Friday, 20 September 2013

Review: Eaglemoss Star Trek Starships collection #3

Welcome to my third and likely final review of the Eaglemoss Trek range. Why last? Well, with this issue the price jumps to £9.99 which, at a fortnightly release, puts it out of my price range...or at least out of my price range when you take into consideration the Masters of the Universe sub, Transformers Masterpieces, etc. Oh, and utility bills. Apparently they have to be paid too. And food. Yes, seems the children like to be fed occasionally and the 'free school meals' don't kick in until next September.

The giant piece of cardboard is gone with this issue, leaving the magazine and model packaged one in front of the other in a plastic bag. This means you look slightly less ridiculous leaving a shop after having purchased it.

The third issue covers the Klingon Bird of Prey, as seen in...well, after being introduced in Star Trek III it was seen in pretty much every film and Star Trek TV episode. They made damn sure they got their money's worth out of that model! Yep, somehow the ship remained in service for over 100 years (of fictional time), which was explained away with the occasional line of dialogue saying it was an 'updated' model.

After the disappointment of last issue, the Bird of Prey is back up to the standards of the Enterprise-D. The BoP is nicely painted, with some, much needed, 'dirt' on top which brings some realism. The die-cast element for this model are the wings, with the main hull being plastic. It would have been nice if the photon torpedo launcher at the front had been painted and the warp engine at the rear had been done in plastic, like the Federation ships, to allow the light to shine through. More years ago than I care to remember, I made a BoP model kit and the engine there was transparent and it added a lot to the overall look.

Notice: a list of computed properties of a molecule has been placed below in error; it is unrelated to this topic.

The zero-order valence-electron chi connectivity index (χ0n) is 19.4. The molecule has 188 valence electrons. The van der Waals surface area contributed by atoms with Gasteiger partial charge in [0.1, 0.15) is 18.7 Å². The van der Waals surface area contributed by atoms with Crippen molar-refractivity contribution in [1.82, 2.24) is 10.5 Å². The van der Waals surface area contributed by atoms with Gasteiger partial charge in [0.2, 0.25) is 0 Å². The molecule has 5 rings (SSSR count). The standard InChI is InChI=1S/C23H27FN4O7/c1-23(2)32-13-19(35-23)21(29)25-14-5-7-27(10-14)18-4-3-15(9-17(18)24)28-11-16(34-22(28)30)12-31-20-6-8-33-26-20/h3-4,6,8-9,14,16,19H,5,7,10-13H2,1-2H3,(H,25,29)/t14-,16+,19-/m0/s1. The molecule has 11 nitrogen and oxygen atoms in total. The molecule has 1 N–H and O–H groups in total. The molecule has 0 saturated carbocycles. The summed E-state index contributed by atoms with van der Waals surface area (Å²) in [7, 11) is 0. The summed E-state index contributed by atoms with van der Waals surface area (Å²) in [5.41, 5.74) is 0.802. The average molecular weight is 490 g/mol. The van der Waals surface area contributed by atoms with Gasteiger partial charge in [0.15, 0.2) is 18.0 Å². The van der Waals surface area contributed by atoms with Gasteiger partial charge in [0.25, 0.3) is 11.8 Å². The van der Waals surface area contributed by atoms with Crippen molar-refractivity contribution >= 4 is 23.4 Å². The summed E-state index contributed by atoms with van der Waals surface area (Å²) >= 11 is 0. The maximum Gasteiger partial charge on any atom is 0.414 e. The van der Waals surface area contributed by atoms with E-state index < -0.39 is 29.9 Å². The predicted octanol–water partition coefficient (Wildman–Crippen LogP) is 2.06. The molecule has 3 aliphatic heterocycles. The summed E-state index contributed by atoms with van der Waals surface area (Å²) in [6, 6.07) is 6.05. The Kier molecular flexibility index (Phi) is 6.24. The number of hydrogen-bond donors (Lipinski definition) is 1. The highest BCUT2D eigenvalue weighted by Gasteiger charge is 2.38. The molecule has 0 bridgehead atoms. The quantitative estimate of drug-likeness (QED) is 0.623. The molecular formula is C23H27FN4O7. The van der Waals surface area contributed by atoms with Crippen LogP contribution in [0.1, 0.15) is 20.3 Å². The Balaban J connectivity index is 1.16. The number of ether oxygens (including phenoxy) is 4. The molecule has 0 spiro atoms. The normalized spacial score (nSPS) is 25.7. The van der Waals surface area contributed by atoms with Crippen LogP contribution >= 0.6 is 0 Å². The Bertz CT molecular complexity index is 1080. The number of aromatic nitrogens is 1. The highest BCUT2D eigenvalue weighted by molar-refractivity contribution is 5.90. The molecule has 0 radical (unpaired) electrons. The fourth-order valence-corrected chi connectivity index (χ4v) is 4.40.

Worth noting is that the BoP comes with wings fixed in the horizontal 'flight' position. You can't move them up and down for landing or attack poses. An HMS Bounty variant in the future in landing mode? A distinct possibility.

The stand is much improved with this model...and a little bit worse. Whereas for the earlier models the stand engulfed rather more of the mid-section of the ships that would have been nice, this time the stand clips onto the engine, right at the back of the BoP. This means that the ship is relatively free of stand, however to ensure the ship doesn't simply tumble off the stand you have to push the stand on with a slightly scary amount of force (scary considering you've paid a tenner for this thing). Once on, the stand stays firmly and I don't think either the stand or ship become damaged in the process, but as I said - it's a bit scary. Another thing to watch is that the phasers on the ends of the wings are very delicate (I've read about a few being broken during removal) so take extreme care with them.

Of the three magazines released thus far, I found this one the most interesting as it contained the most 'new' information for me. Once again it's in the half-fact, half-fiction mode of the previous issues.

Overall, a good model but there's no denying things are getting pricey. Still, there's only 67 more issues, right?

No comments:

Post a Comment